Dance Moms' Chloé Lukasiak Is 'In A Beautiful Place' After Addressing Her Eating Disorders
Chloé Lukasiak is opening up about the eating disorders she coped with in wake of her Dance Moms stardom.
In a video posted to her YouTube account, Lukasiak, 20, candidly discussed her struggles with anorexia, bulimia and body dysmorphia following her appearance on the Lifetime series.
"I just want to kind of open up the conversation, because I think it's a really important topic and one that not a lot of people discuss," she said at the beginning of the clip. "It's kind of taboo and brushed under the rug. And I just want to start the discussion because I think it's really important to kind of bring light to it."
Lukasiak previously revealed her struggle with eating disorders in a poem she released online in April 2020. At the time, she said in her latest video, she believed herself to be healthy enough to talk about it — "but it turns out I wasn't."
The young actress said she spent the next year going to therapy and healing from the emotions evoked by publishing her poem.
"Now I'm really happy to say I'm in a beautiful place," she said in the video. "I'm in a beautiful place. I'm in a happy place. I'm in a safe place."
Her eating disorders started, Lukasiak said, at age 15, about a year or two after leaving Dance Moms in 2014. The former reality TV star said she didn't change her diet in wake of her departure from the show, and noticed changes in her body as a result.
"When I was on the show, I was dancing pretty much every day except for Sundays, so I was burning so many calories and I was just pretty fit and I was able to eat whatever I wanted because I was working out every day," she explained in the clip. "So there were no limits to what I could eat because I knew I would burn it off later. But also, when you're 11, you don't really think about burning off food."
Body dysmorphia, Lukasiak said, was one of the first problems she faced. She felt "unfamiliar with what [she] saw in the mirror" at the time and considered the weight gain "unacceptable" based on her perception of beauty.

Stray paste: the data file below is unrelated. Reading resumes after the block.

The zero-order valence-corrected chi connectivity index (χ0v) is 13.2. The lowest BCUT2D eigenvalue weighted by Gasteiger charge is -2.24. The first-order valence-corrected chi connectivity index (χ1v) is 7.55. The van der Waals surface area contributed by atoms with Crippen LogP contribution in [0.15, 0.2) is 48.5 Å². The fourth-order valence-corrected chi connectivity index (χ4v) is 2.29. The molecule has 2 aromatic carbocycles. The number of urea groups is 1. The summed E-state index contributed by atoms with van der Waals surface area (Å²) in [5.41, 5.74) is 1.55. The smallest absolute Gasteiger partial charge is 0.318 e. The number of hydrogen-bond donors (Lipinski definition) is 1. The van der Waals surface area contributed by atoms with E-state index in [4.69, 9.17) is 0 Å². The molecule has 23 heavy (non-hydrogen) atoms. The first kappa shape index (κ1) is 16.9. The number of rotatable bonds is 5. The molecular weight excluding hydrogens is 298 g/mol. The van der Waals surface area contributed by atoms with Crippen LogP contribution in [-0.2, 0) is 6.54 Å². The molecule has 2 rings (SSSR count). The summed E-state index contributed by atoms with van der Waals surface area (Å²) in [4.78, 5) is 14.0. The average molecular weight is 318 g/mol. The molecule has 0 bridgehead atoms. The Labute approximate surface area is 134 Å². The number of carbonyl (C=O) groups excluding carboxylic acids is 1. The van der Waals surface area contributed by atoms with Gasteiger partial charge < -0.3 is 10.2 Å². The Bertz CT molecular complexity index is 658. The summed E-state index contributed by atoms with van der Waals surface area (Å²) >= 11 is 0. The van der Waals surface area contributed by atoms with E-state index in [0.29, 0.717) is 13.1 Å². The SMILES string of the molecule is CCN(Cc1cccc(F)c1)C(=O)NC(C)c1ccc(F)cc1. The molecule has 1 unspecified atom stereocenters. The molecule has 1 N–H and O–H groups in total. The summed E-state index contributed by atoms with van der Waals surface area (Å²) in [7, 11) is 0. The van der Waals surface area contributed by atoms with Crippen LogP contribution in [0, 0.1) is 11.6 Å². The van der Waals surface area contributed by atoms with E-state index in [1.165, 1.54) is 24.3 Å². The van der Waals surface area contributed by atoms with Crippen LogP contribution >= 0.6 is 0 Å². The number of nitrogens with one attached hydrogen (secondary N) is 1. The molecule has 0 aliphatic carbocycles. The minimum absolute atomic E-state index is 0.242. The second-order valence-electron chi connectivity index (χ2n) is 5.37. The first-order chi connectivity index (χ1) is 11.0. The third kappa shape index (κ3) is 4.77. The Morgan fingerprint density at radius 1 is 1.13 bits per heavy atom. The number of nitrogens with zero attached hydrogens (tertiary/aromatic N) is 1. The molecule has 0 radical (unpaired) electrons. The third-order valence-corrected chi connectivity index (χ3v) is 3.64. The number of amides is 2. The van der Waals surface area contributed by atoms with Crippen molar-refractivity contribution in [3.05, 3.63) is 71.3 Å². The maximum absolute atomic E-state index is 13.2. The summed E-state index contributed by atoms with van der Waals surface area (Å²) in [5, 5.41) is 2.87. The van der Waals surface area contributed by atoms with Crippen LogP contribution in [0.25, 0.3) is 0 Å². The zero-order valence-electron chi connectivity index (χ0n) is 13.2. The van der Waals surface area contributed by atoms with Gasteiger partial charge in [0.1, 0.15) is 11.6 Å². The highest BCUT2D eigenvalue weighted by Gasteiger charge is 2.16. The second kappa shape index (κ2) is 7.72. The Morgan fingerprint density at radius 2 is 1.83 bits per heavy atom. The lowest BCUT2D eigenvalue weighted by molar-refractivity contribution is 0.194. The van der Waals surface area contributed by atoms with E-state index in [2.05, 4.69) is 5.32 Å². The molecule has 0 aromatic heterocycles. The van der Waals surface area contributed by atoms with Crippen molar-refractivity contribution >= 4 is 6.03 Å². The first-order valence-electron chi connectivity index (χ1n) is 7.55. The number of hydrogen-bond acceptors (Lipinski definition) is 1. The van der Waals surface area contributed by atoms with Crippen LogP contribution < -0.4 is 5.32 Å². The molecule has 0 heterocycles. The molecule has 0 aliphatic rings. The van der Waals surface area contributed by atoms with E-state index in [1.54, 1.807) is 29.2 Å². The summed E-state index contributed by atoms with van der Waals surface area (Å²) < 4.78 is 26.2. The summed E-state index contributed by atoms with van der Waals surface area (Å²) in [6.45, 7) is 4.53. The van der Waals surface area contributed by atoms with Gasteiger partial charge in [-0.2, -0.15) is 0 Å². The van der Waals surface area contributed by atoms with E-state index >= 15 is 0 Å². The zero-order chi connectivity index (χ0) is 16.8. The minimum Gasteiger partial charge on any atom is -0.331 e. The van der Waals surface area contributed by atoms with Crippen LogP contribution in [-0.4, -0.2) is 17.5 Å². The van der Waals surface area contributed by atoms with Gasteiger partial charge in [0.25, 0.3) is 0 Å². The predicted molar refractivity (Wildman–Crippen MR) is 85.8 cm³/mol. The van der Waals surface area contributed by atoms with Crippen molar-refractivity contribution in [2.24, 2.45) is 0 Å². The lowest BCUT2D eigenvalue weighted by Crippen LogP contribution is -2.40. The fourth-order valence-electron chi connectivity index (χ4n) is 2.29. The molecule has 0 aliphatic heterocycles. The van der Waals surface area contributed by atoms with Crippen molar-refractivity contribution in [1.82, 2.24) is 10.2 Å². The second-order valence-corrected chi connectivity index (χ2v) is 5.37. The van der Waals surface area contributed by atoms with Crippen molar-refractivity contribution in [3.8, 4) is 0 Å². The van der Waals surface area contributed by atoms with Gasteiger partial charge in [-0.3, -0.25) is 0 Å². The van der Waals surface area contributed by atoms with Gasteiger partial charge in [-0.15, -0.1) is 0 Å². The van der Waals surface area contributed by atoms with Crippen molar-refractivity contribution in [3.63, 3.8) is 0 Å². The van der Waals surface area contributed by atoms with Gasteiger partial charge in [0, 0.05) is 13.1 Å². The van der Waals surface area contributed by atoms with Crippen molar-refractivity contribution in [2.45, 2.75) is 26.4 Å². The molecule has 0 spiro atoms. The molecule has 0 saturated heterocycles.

"It started as bulimia," she said, "and then a couple of years later when I moved to L.A. — which was when I was 18 years old — then the anorexia started a little bit."
Lukasiak pointed to control as "a big part" of her eating disorders. At one point, she described her body dysmorphia as "out of this world bad."
"It only clicked in the past few months that my body doesn't actually look like what I think it looks like — which is crazy it took this long to kind of kick in," she confessed. "But I'm so happy and so grateful that I'm in the spot I am now."
Three months after beginning therapy, Lukasiak relapsed. But she doesn't look down on herself for doing so.
"I think something we all need to remember [is] just because you become aware of something that triggers you or something negative doesn't mean that it's automatically going to be fixed," Lukasiak said. "Just because I accepted I had eating disorders and I needed to fix it, that doesn't mean that it was automatically fixed."
Now that she is in a new space mentally, Lukasiak sees her body in a more positive light, and while she doesn't love every single part of herself, she's "pretty grateful" for what her body can do.
Lukasiak also tells those struggling with the same eating disorders that they are not alone.
"That was one of my biggest things when I was going through my experience," she said. "I felt so alone and alienated and like I was the only one going through this."
If you or someone you know is battling an eating disorder, please contact the National Eating Disorders Association (NEDA) at 1-800-931-2237 or go to NationalEatingDisorders.org.